Acupuncture Cuts Migraine Severity
Researchers conclude that acupuncture increases the clinical effective rate of the drug deanxit for the treatment of migraines. Importantly, the addition of acupuncture to the administration of deanxit significantly reduces the adverse effects caused by the medication. The data was published in the report entitled Clinical Effect Observation of Acupuncture and Moxibustion Combined with Flupentixol/Melitracen Tablet in the Treatment of Migraine.
This research confirms findings made by Memorial Sloan Kettering Cancer Center (New York) and University of York (York) researchers. In a high quality study with a massive sample size exceeding 18,000 patients, the researchers determined that acupuncture is effective for the treatment of headaches and migraines. In the research, acupuncture was found effective as a standalone therapy for migraines. We’ll take a look at that research shortly. First, let’s take a look at the acupuncture research for the treatment of migraines when the deanxit drug therapy was employed.
Deanxit is used for the treatment of depression, anxiety, bipolar illness, myogenic headaches, and intractable migraines. Deanxit is a combination of two medications, comprised of both flupentixol and melitracen. Flupentixol is a thioxanthene class antipsychotic medication and melitracen is a tricyclic antidepressant. Deanxit is banned in the USA due to neurological adverse effects associated with intake of the medication. It is also habit forming and withdrawal is difficult. The research is important given that acupuncture significantly reduces the adverse effect rate of the medication.
Guangdong Yangjiang Traditional Chinese Medicine Hospital researchers determined that the addition of acupuncture to administration of melitracen/flupentixol increases the total effective rate by 7.14%. Acupuncture plus melitracen/flupentixol had an 82.14% total treatment effective rate. Melitracen/flupentixol as a standalone therapy, in the same study, achieved a 75.00% total effective rate. Based on the data, the researchers conclude that “the combination of acupuncture with melitracen/flupentixol provides optimal patient outcomes for the treatment of migraines.”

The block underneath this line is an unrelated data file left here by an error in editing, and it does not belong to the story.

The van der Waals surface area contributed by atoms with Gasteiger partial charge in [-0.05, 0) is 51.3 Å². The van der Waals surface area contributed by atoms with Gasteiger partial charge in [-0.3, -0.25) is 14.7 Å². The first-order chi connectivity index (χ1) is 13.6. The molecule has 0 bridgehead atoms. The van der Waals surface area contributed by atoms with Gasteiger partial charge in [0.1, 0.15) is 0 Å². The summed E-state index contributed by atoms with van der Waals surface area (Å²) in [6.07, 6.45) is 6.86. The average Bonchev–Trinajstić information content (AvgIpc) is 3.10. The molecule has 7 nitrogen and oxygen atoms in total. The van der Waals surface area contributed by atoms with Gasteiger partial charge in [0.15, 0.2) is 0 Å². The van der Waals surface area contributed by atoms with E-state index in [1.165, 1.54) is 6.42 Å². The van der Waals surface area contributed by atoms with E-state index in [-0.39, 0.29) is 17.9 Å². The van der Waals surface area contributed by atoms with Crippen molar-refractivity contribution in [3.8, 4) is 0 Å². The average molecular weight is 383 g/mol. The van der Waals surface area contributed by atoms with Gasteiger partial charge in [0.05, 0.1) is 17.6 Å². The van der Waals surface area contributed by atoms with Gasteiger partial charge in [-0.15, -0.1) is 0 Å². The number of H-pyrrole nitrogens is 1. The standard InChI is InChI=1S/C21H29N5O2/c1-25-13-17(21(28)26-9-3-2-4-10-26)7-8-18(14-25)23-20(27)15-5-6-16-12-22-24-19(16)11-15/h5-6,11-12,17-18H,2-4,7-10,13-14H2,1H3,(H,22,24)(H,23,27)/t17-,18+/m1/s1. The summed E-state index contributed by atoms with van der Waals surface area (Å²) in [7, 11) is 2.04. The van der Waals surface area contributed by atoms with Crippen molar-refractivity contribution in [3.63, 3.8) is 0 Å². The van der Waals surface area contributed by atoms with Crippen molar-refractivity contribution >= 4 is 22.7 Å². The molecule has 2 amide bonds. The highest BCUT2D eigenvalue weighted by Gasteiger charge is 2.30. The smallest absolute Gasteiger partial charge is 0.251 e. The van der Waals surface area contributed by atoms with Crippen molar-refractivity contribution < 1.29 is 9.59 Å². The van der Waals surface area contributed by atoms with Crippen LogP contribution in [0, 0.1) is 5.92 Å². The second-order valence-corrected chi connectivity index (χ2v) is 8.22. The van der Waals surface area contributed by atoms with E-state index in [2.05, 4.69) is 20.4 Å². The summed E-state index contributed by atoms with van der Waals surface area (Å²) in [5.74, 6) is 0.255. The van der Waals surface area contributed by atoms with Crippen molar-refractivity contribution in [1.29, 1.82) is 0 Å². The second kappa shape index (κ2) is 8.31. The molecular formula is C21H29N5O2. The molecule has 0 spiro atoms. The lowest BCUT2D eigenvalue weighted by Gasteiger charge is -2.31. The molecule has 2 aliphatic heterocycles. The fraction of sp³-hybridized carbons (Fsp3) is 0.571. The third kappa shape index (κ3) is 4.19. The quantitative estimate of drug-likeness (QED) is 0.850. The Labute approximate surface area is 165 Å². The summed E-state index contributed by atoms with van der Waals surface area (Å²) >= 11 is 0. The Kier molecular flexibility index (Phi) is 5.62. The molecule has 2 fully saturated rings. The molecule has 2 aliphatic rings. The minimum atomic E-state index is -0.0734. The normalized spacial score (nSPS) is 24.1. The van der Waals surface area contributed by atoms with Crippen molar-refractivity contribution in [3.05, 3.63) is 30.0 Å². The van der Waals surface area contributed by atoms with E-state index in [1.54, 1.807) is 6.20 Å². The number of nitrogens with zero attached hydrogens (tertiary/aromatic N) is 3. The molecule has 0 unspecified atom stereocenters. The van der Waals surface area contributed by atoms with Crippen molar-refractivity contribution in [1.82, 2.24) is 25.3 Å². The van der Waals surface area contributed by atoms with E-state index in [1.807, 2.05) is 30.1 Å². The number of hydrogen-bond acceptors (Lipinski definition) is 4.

A total of 56 patients with migraines were treated and evaluated in this study. All patients were diagnosed with migraines between January 2013 and June 2016. They were randomly divided into a treatment group and a control group, with 28 patients in each group. In the treatment group, there were 4 males and 24 females. The age range was 20–65 years. The average age was 43.4 (±2.4) years. The duration of each attack was 2–12 hours, and the average duration was 8.5 (±2.8) hours. The observation group included 6 males and 22 females. The age range was 22–64 years. The average age was 44.6 (±2.7) years. The duration of each attack was 2–14 hours, and the average duration was 8.7 (±2.8) hours. Based on these statistics, there were no significant differences between the two groups at the start of the investigation.
Both groups received melitracen/flupentixol tablets. Melitracen/flupentixol tablets were orally administered twice per day, with a dosage of 10.5 mg each time. The treatment group also received acupuncture and moxibustion. The primary acupoints selected for the treatment group were the following:
- EX-HN5 (Taiyang)
- GB8 (Shuaigu)
- ST8 (Touwei)
Next, the following distal acupoints were needled using the Ping Bu Ping Xie (attenuating and tonifying) techniques and moxibustion was also applied:
- LV3 (Taichong)
- GB43 (Xiaxi)
The treatments were conducted three times per week, for 6 consecutive weeks. After completion of all treatments, the treatment efficacy for each patient was categorized into 1 of 4 tiers:
- Recovery: No relapse for at least 6 months.
- Significantly effective: Significant improvement in headache severity and duration.
- Effective: Improvement in headache severity and duration.
- Not effective: No improvement in headache severity and duration.